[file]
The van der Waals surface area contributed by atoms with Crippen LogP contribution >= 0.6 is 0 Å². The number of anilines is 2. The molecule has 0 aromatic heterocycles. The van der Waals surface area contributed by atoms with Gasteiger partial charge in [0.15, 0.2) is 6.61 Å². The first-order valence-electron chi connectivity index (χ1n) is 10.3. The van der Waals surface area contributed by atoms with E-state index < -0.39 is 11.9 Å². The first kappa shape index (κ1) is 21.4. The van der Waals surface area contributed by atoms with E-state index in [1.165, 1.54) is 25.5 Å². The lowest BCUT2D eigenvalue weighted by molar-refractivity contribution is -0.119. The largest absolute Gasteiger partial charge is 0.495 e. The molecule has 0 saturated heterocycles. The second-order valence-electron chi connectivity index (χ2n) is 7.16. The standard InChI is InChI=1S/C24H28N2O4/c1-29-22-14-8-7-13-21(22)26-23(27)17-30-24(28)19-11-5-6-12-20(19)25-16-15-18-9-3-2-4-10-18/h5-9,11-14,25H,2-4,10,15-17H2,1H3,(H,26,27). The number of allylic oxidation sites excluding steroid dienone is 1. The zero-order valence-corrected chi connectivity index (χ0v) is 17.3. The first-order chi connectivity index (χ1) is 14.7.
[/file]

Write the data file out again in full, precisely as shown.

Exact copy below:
The van der Waals surface area contributed by atoms with Crippen LogP contribution >= 0.6 is 0 Å². The number of anilines is 2. The molecule has 0 aromatic heterocycles. The van der Waals surface area contributed by atoms with Gasteiger partial charge in [0.15, 0.2) is 6.61 Å². The first-order valence-electron chi connectivity index (χ1n) is 10.3. The van der Waals surface area contributed by atoms with E-state index < -0.39 is 11.9 Å². The first kappa shape index (κ1) is 21.4. The van der Waals surface area contributed by atoms with E-state index in [1.165, 1.54) is 25.5 Å². The lowest BCUT2D eigenvalue weighted by molar-refractivity contribution is -0.119. The largest absolute Gasteiger partial charge is 0.495 e. The molecule has 0 saturated heterocycles. The second-order valence-electron chi connectivity index (χ2n) is 7.16. The standard InChI is InChI=1S/C24H28N2O4/c1-29-22-14-8-7-13-21(22)26-23(27)17-30-24(28)19-11-5-6-12-20(19)25-16-15-18-9-3-2-4-10-18/h5-9,11-14,25H,2-4,10,15-17H2,1H3,(H,26,27). The number of allylic oxidation sites excluding steroid dienone is 1. The zero-order valence-corrected chi connectivity index (χ0v) is 17.3. The first-order chi connectivity index (χ1) is 14.7.